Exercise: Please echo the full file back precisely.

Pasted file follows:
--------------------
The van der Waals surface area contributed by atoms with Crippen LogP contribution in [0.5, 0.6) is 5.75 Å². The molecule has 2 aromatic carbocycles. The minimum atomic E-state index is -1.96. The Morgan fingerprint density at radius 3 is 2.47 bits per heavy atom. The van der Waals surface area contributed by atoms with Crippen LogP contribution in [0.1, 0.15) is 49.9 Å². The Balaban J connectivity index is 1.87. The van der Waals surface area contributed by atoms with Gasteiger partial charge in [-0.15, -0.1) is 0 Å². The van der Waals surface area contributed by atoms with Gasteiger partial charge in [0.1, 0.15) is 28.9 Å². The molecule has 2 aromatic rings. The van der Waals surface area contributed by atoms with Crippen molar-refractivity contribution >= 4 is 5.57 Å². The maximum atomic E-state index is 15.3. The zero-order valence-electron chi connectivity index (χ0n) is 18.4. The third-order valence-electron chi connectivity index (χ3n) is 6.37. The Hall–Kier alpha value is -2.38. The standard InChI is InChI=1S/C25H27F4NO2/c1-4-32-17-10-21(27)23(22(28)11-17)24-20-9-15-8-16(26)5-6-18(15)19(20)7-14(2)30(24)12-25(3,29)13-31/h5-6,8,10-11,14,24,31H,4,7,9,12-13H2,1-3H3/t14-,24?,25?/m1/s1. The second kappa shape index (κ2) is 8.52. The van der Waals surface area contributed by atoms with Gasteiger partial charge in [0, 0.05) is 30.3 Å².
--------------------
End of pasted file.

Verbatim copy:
The van der Waals surface area contributed by atoms with Crippen LogP contribution in [0.5, 0.6) is 5.75 Å². The molecule has 2 aromatic carbocycles. The minimum atomic E-state index is -1.96. The Morgan fingerprint density at radius 3 is 2.47 bits per heavy atom. The van der Waals surface area contributed by atoms with Crippen LogP contribution in [0.1, 0.15) is 49.9 Å². The Balaban J connectivity index is 1.87. The van der Waals surface area contributed by atoms with Gasteiger partial charge in [-0.15, -0.1) is 0 Å². The van der Waals surface area contributed by atoms with Gasteiger partial charge in [0.1, 0.15) is 28.9 Å². The molecule has 2 aromatic rings. The van der Waals surface area contributed by atoms with Crippen molar-refractivity contribution >= 4 is 5.57 Å². The maximum atomic E-state index is 15.3. The zero-order valence-electron chi connectivity index (χ0n) is 18.4. The third-order valence-electron chi connectivity index (χ3n) is 6.37. The Hall–Kier alpha value is -2.38. The standard InChI is InChI=1S/C25H27F4NO2/c1-4-32-17-10-21(27)23(22(28)11-17)24-20-9-15-8-16(26)5-6-18(15)19(20)7-14(2)30(24)12-25(3,29)13-31/h5-6,8,10-11,14,24,31H,4,7,9,12-13H2,1-3H3/t14-,24?,25?/m1/s1. The second kappa shape index (κ2) is 8.52. The van der Waals surface area contributed by atoms with Gasteiger partial charge in [0, 0.05) is 30.3 Å².